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scientific articles

Hydroxyurea to Lower Transcranial Doppler Velocities and Prevent Primary Stroke: The Uganda NOHARM Sickle Cell Anemia Cohort

key information

source: Haematologica

year: 2020

authors: Robert O. Opoka, Heather A. Hume, Teresa S. Latham, Adam Lane, Olatundun Williams, Jennifer Tymon, Maria Nakafeero, Phillip Kasirye, Christopher M. Ndugwa, Chandy C. John, Russell E. Ware


In sub-Saharan Africa, sickle cell anemia (SCA) remains a significant public health problem with high mortality: an estimated 50-90% of affected children die before 5 years of age. A high prevalence of stroke is particularly devastating for children and has substantial morbidity. Hydroxyurea is now recommended across the lifespan as a safe and effective disease-modifying therapy for SCA, but is not routinely available in sub-Saharan Africa.

NOHARM (NCT01976416), a randomized double-blinded, placebo-controlled trial, was among the first prospective studies to investigate hydroxyurea treatment for children with SCA living in a malaria endemic region within Africa. The NOHARM trial consisted of a blinded phase (Year 1) and an open-label phase (Year 2). Initially children 1.00-4.99 years of age were randomized either to placebo or fixed-dose hydroxyurea (20 mg/kg/day). The Year 1 results demonstrated that short-term hydroxyurea treatment was both safe and efficacious in this young patient population living in a malarial endemic region. We now analyze Year 2 data from the open-label phase, in which all NOHARM participants received hydroxyurea at 20 mg/kg/day, to compare the effects of hydroxyurea on SCA-related morbidity and also to provide serial transcranial Doppler (TCD) data, which were not included in the original randomized report.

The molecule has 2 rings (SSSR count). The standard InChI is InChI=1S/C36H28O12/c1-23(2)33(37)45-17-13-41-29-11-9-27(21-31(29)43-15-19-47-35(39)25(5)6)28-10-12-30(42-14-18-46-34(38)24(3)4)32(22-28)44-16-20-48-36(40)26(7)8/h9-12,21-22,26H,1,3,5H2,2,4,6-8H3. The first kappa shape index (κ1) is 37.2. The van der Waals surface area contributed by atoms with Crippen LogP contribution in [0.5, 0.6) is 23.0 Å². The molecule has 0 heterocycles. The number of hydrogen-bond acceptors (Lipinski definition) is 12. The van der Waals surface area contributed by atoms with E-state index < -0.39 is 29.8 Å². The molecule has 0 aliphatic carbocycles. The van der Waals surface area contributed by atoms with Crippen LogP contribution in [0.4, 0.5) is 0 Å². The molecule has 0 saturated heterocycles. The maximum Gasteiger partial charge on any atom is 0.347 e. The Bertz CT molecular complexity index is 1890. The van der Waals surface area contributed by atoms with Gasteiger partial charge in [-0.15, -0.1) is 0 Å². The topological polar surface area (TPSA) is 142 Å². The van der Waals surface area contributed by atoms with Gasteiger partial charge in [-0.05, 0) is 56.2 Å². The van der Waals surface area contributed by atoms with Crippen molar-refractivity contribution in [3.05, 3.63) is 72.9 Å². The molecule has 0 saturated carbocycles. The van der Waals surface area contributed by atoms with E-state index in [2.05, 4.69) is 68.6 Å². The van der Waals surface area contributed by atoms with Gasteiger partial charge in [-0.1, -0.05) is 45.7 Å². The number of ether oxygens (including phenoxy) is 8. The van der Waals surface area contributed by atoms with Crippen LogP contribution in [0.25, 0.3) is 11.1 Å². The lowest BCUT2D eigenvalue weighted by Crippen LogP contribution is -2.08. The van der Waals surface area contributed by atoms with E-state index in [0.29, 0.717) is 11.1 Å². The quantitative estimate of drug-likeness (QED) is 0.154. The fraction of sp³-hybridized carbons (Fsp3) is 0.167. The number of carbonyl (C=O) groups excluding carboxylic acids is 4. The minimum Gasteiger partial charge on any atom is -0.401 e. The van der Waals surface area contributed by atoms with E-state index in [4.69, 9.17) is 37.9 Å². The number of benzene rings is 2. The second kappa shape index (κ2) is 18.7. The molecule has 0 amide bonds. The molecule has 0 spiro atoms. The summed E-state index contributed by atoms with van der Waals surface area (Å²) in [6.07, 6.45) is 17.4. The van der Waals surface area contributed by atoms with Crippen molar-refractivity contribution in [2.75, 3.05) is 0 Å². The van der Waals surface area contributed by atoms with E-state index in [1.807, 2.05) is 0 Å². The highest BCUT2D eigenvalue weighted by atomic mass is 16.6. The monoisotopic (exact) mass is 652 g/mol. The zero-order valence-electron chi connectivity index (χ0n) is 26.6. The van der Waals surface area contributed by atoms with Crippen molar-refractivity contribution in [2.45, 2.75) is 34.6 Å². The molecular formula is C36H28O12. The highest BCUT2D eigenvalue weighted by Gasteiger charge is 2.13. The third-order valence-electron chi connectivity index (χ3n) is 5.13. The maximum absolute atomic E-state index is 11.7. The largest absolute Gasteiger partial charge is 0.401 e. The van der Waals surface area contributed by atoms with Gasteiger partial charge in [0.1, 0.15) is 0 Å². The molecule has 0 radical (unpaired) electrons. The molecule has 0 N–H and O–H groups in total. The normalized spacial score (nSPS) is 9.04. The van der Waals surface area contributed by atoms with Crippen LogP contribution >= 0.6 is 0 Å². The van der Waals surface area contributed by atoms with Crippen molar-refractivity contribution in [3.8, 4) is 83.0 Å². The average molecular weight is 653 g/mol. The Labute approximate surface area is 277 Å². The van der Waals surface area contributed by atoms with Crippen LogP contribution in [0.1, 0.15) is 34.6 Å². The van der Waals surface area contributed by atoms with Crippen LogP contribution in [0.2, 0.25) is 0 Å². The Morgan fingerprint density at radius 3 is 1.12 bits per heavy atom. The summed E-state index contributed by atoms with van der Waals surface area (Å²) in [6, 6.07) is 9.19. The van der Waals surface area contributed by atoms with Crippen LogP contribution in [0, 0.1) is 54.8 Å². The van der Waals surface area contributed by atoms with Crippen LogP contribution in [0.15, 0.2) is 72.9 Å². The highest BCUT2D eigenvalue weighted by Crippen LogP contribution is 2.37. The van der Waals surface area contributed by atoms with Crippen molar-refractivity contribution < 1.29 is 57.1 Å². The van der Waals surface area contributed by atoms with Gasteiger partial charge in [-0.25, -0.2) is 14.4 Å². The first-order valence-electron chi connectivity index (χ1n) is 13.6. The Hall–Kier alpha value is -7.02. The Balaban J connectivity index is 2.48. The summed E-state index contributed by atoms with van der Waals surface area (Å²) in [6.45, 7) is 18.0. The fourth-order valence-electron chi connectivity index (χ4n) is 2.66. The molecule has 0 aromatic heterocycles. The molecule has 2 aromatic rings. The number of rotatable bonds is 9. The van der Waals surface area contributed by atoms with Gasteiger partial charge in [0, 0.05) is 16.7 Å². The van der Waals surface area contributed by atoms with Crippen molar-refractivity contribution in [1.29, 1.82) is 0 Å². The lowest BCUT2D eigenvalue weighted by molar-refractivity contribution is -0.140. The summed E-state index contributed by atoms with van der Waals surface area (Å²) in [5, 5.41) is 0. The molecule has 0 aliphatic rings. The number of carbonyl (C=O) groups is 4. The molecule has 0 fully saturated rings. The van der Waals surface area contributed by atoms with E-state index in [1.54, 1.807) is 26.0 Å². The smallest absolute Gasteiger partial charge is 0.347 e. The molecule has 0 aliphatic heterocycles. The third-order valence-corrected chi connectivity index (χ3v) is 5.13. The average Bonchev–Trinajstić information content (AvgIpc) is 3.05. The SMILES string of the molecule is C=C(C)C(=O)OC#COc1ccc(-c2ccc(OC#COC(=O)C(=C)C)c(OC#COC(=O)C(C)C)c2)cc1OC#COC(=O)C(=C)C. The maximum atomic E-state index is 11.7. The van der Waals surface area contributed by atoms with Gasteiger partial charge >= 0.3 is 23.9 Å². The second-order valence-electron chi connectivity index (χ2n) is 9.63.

organization: Makerere University, Uganda; Université de Montréal, Canada; Cincinnati Children's Hospital Medical Center, USA; University of Cincinnati College of Medicine, USA; Ann and Robert H. Lurie Children's Hospital of Chicago, USA; St. Luke's University Health Network, USA; Global Health Uganda, Uganda; University of Indiana, USA

DOI: 10.3324/haematol.2019.231407

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